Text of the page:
How Artists are Dealing with Coronavirus Cancellations


With the Coronavirus outbreak changing the way everyone in the world is working and living their daily lives, artists are learning to adapt to a “new normal” as art fairs, exhibitions and workshops are indefinitely put on hold. 

COVID-19 has already rapidly changed the way that everyone—including artists and creative freelancers—will conduct business this year.

Here are just some of the ways that artists have begun to change the way they run their art business during this time, and how you can too. 

Strengthen your online presence

  • Do a social media audit: Is your information the same across all platforms? Do the links to your social media accounts work? Are your bios strong and accurate? 
  • Offer an online workshop: Tools like Zoom, Facebook Live and even Google Hangouts allow you to teach a workshop from anywhere—even your couch. Here is a full list of tools for you to run your art business, teach online classes, conduct video conferences and more during the time of social distancing.
  • Check-in with your contacts: When did you send out your last newsletter? Is your client list up to date? Have you organized your contacts into groups based on your relationships with them?
  • Create new content: When was the last time you made a time-lapse video of you working on an artwork? Is there something you can teach or share about your process to engage your audience? 

Focus on creating new work

  • Set aside a dedicated space in your home to make your work. If you have a studio setup that works for you, mimic the layout in your home the best that you can. Work-from-home newbies are advised to create a space that is different enough from their non-work spaces. Set yourself up for success by limiting distractions and attempting to make a separate area where you can create.
  • Create a schedule for yourself to manage your work availability. Artists are used to having non-structured days, but it’s even more important now to give yourself a little structure. Can you give yourself a set period of time each day to work on your art? Setting out dedicated time will help you produce and allow you to take a complete break when you aren’t working later in the day. Make sure you are leaving time to do the other things that will keep you healthy during this extended time in isolation. Having structured time for work will allow for time to exercise, make healthy meals, get enough sleep, connect with loved ones, and get outside.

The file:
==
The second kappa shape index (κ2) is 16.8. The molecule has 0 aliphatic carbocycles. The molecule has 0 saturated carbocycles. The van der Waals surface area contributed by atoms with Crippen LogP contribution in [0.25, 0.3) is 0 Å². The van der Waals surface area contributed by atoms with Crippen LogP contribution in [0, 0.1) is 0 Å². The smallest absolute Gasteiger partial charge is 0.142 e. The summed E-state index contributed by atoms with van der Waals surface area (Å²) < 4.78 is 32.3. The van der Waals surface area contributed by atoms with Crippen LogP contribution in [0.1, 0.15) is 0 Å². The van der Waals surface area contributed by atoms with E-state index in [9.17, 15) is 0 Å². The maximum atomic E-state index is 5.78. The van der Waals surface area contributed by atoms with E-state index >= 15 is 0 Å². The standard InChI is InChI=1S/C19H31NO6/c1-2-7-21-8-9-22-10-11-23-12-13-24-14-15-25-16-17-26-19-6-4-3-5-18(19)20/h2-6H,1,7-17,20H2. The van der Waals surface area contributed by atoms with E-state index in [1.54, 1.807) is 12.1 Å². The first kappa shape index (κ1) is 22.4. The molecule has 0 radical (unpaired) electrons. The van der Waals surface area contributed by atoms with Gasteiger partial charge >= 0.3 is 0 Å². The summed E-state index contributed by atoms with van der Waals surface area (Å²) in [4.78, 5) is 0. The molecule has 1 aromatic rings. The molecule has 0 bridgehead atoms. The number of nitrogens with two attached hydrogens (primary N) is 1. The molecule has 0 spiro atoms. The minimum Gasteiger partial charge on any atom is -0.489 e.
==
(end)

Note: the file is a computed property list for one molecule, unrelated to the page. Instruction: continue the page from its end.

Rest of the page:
• Keep your creative brain active and healthyTake care of yourself to be in a head-space where you will be able to work and create. Make sure that despite the craziness around us, that you are kind to yourself and that you are making sure your needs are met. Participate in online creative prompt challenges to keep exercise your creativity. 

Create community & connection through art

How can you create connections in your community through art?

  • Practice your digital handshake by reaching out to and connecting with artists and art groups that you respect. Make a list of groups that you are interested in, write an intro email and ask if you can be a part of their COVID-19 programming. Or, use this time to build out a list of people you plan to contact in the future. 
  • Plan out connections and collaborations digitally by finding like-minded artists. Propose a mini art-in-isolation type of collective. Use the art community to continue to inspire and motivate you.
  • Seek out supportive groups. Join webinars, digital art critiques, remote book clubs, and create online versions of studio visits for the public. Just because the world has slowed down doesn’t mean that you have to lose your community.


I found that this article does a decent job at spotlighting opportunities that artists can take advantage while being socially distanced.  I chose to draw attention to the propositions that mention art making, collaboration, and network building.  The writer seems to focus on the ideas that the internet is an invaluable tool and artists should be spending time developing their digital identities, and that making is extremely important during physical isolation.  In other words, this article seems to claim that in order to keep afloat during this time as an artist you must refine your means of meeting collaborators/clients and do what you can to continue making.  It is apparent that right now artists would benefit from tools to help them plan and build their networks.

Something interesting that this article points out is the opportunity for artists to act as instructors within their disciplines.  This could be a valuable tool for artists to make while also meeting people, albeit that may not include other artists.  On the other hand, this can be a means of building relationships with potential clients.